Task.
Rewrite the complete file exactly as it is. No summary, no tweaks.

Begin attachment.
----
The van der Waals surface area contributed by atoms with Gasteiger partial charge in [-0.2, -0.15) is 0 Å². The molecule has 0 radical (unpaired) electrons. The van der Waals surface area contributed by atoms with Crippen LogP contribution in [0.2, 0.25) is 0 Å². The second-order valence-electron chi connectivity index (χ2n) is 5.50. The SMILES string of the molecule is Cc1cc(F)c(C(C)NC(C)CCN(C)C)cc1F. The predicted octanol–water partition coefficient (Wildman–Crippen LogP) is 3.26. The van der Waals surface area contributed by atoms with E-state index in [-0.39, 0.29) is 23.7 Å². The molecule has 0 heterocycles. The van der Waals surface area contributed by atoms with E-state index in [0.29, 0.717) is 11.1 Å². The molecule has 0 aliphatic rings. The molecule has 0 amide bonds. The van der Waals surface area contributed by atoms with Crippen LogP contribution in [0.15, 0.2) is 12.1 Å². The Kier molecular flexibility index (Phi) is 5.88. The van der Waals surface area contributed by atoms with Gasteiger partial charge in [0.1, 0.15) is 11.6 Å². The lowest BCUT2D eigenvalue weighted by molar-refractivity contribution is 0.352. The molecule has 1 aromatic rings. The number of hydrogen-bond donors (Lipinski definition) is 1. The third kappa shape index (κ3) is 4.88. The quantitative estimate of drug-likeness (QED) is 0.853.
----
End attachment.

The van der Waals surface area contributed by atoms with Gasteiger partial charge in [-0.2, -0.15) is 0 Å². The molecule has 0 radical (unpaired) electrons. The van der Waals surface area contributed by atoms with Crippen LogP contribution in [0.2, 0.25) is 0 Å². The second-order valence-electron chi connectivity index (χ2n) is 5.50. The SMILES string of the molecule is Cc1cc(F)c(C(C)NC(C)CCN(C)C)cc1F. The predicted octanol–water partition coefficient (Wildman–Crippen LogP) is 3.26. The van der Waals surface area contributed by atoms with E-state index in [-0.39, 0.29) is 23.7 Å². The molecule has 0 heterocycles. The van der Waals surface area contributed by atoms with E-state index in [0.29, 0.717) is 11.1 Å². The molecule has 0 aliphatic rings. The molecule has 0 amide bonds. The van der Waals surface area contributed by atoms with Crippen LogP contribution in [0.15, 0.2) is 12.1 Å². The Kier molecular flexibility index (Phi) is 5.88. The van der Waals surface area contributed by atoms with Gasteiger partial charge in [0.1, 0.15) is 11.6 Å². The lowest BCUT2D eigenvalue weighted by molar-refractivity contribution is 0.352. The molecule has 1 aromatic rings. The number of hydrogen-bond donors (Lipinski definition) is 1. The third kappa shape index (κ3) is 4.88. The quantitative estimate of drug-likeness (QED) is 0.853.